The demand valve illustrated in FIGS. 1 and 2 comprises a body having a control inlet passage 1 terminating in a seat for a poppet 2 that has a stem extending through a sealing diaphragm 4 and into a central passageway 5 in a pusher member 6axially movable in the body. The distal end of the poppet stem is stepped to engage a step in the pusher member 6 for transmission of thrust. The end of the pusher member remote from inlet passage 1 is formed with a central recess connected with thepassageway 5, bounded by a seat 7 for a seal 8 on the inner periphery of an annular demand pressure-sensing diaphragm 10 having on its opposite face a seal 9 and a central aperture 11 The seal 9 is positioned, outboard of seal 8, for cooperation with aseat 12 surrounding an axial user connection port 13 in the body. The body is constructed of a centre section 15 comprising exhaust ports 14 and 16; an upper cap 17 in which the inlet passage 1 is formed and provided with an inlet connection port 18;and a lower cap 19 formed with a spigot providing the user connection port 13.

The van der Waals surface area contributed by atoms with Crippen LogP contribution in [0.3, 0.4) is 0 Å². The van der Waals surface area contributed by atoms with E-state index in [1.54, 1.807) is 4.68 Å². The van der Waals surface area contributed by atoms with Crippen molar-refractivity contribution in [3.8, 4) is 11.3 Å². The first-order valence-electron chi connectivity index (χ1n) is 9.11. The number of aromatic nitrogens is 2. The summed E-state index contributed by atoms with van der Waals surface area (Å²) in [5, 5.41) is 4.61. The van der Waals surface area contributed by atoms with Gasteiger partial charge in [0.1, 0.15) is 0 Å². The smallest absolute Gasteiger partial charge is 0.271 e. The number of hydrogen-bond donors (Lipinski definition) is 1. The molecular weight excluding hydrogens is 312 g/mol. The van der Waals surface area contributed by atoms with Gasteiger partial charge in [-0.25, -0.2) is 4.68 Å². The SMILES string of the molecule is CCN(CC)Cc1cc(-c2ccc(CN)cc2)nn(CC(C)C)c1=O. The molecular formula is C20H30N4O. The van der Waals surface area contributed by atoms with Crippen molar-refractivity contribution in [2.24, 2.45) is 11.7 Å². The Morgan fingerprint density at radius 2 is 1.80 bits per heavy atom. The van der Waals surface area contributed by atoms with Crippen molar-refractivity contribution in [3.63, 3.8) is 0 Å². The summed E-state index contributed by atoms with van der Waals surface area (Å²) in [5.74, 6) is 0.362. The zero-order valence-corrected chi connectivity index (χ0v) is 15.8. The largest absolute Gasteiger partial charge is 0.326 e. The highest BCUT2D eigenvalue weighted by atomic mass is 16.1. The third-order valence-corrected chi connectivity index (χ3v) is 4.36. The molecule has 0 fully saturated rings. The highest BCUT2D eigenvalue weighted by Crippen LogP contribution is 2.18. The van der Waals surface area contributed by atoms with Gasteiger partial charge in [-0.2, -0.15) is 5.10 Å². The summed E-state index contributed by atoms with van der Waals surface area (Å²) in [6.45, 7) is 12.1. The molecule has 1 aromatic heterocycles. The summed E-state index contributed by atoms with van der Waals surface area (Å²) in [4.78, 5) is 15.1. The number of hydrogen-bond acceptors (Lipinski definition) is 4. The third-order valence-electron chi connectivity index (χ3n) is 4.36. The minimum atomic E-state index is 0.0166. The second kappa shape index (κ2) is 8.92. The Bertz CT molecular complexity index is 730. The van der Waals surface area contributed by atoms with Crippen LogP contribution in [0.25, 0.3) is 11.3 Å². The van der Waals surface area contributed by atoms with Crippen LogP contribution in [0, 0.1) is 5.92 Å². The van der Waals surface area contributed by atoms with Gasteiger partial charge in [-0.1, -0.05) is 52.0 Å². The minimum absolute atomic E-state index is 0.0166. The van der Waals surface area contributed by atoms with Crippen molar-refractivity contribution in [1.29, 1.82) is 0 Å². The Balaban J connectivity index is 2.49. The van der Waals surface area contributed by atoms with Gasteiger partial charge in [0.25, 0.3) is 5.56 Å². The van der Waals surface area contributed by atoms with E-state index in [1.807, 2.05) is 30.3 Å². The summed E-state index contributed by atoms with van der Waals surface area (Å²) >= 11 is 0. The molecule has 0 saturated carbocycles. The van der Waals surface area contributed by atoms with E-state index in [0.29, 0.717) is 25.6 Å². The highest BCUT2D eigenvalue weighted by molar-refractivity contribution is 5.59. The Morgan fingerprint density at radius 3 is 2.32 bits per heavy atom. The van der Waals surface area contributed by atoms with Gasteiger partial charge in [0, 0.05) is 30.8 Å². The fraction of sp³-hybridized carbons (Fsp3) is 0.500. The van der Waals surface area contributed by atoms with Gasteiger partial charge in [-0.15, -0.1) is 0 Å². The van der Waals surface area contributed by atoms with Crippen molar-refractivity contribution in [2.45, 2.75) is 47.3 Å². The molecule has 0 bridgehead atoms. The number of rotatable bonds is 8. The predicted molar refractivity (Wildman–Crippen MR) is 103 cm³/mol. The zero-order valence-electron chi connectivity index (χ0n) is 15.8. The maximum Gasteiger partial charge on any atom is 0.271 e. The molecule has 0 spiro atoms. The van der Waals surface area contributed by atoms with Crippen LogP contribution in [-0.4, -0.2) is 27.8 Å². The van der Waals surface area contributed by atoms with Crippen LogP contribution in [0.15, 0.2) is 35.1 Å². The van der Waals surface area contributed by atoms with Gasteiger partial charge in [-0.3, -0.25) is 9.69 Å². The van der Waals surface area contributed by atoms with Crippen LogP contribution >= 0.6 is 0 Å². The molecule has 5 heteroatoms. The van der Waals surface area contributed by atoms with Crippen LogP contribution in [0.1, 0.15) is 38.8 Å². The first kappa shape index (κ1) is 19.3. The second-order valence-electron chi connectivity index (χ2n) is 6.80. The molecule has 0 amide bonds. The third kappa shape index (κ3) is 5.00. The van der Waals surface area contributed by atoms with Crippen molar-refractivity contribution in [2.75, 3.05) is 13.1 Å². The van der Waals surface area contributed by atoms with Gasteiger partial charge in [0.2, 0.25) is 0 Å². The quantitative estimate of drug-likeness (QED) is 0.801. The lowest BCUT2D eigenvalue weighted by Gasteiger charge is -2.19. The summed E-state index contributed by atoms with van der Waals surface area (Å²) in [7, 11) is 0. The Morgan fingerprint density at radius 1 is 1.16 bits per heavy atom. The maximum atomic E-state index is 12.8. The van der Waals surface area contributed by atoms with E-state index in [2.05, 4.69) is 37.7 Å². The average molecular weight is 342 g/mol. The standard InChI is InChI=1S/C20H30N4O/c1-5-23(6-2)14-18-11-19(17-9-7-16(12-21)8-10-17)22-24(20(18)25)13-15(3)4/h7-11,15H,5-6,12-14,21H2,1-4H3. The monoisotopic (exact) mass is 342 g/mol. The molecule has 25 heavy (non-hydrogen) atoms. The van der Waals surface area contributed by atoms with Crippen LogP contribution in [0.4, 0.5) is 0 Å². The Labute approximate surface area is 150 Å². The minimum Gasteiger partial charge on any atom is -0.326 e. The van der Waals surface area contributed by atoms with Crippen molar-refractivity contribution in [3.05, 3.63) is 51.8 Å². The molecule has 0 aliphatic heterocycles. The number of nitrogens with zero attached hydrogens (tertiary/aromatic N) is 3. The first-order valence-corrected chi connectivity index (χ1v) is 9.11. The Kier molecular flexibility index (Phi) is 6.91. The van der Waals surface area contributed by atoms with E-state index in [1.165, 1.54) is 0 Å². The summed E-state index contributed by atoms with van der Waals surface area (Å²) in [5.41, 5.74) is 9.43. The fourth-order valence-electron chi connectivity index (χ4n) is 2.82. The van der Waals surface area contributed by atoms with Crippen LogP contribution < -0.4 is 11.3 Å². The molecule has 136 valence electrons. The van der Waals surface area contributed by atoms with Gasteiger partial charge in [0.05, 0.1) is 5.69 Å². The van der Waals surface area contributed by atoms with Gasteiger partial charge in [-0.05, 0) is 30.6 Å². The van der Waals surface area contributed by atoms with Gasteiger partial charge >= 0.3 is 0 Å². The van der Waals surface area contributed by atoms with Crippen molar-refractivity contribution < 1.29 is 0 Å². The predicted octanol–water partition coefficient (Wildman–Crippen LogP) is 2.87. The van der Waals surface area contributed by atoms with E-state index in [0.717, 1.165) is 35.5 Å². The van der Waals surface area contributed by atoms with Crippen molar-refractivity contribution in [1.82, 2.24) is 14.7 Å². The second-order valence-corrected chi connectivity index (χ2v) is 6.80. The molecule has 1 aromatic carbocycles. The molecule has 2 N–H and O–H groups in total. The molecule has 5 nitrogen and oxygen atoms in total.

The diaphragm 4 provides a low friction seal between the pusher member 6 and the centre section 15 of the body. The centre of diaphragm 4 is fitted with a backing plate 20 lodged on a step on the stem of poppet 2 and formed with slots 3 toprovide a flow path through the diaphragm: that is, the inlet passage 1, slots 3, passageway 5 and aperture together constitute an inhalation flow path for breathing gas, controlled by poppet 2, from the inlet port 18 to the user connection port 13.

The seal 9 controls a normal exhalation flow path between the port 13 and the exhaust ports 14, while the seal 8 controls an auxiliary flow path between the inlet flow path, and the port 13, and the exhaust ports 16.

In operation of this demand valve, and assuming a source of breathing gas at suitable pressure connected to port 18, an attempt by the user to inhale through port 13 causes downwards movement of the diaphragm 10 and, with it, the pusher member 6,diaphragm 4 and poppet 2, to open the inhalation flow path while closing the exhalation flow path.